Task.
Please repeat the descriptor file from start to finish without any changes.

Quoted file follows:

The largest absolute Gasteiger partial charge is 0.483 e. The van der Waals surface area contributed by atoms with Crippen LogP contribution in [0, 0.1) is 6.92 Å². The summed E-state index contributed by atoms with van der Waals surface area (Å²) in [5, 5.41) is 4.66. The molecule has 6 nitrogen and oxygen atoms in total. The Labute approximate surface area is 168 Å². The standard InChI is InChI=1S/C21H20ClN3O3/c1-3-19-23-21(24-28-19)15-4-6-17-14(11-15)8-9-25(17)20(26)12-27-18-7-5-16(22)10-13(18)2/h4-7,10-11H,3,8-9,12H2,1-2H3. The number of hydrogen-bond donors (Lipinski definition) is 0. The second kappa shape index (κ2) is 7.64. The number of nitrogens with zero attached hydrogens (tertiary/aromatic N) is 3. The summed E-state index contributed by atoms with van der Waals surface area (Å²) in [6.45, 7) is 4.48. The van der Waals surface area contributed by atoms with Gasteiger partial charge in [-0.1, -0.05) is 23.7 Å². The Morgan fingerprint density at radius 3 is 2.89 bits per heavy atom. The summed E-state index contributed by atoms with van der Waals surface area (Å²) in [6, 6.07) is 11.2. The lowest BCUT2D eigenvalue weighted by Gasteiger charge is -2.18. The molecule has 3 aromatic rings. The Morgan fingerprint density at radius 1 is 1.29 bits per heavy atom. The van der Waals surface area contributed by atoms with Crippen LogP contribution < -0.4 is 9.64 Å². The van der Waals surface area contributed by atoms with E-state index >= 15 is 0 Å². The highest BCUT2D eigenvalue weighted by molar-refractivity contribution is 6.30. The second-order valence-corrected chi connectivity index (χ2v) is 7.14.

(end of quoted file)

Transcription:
The largest absolute Gasteiger partial charge is 0.483 e. The van der Waals surface area contributed by atoms with Crippen LogP contribution in [0, 0.1) is 6.92 Å². The summed E-state index contributed by atoms with van der Waals surface area (Å²) in [5, 5.41) is 4.66. The molecule has 6 nitrogen and oxygen atoms in total. The Labute approximate surface area is 168 Å². The standard InChI is InChI=1S/C21H20ClN3O3/c1-3-19-23-21(24-28-19)15-4-6-17-14(11-15)8-9-25(17)20(26)12-27-18-7-5-16(22)10-13(18)2/h4-7,10-11H,3,8-9,12H2,1-2H3. The number of hydrogen-bond donors (Lipinski definition) is 0. The second kappa shape index (κ2) is 7.64. The number of nitrogens with zero attached hydrogens (tertiary/aromatic N) is 3. The summed E-state index contributed by atoms with van der Waals surface area (Å²) in [6.45, 7) is 4.48. The van der Waals surface area contributed by atoms with Gasteiger partial charge in [-0.1, -0.05) is 23.7 Å². The Morgan fingerprint density at radius 3 is 2.89 bits per heavy atom. The summed E-state index contributed by atoms with van der Waals surface area (Å²) in [6, 6.07) is 11.2. The lowest BCUT2D eigenvalue weighted by Gasteiger charge is -2.18. The molecule has 3 aromatic rings. The Morgan fingerprint density at radius 1 is 1.29 bits per heavy atom. The van der Waals surface area contributed by atoms with Crippen LogP contribution < -0.4 is 9.64 Å². The van der Waals surface area contributed by atoms with E-state index >= 15 is 0 Å². The highest BCUT2D eigenvalue weighted by molar-refractivity contribution is 6.30. The second-order valence-corrected chi connectivity index (χ2v) is 7.14.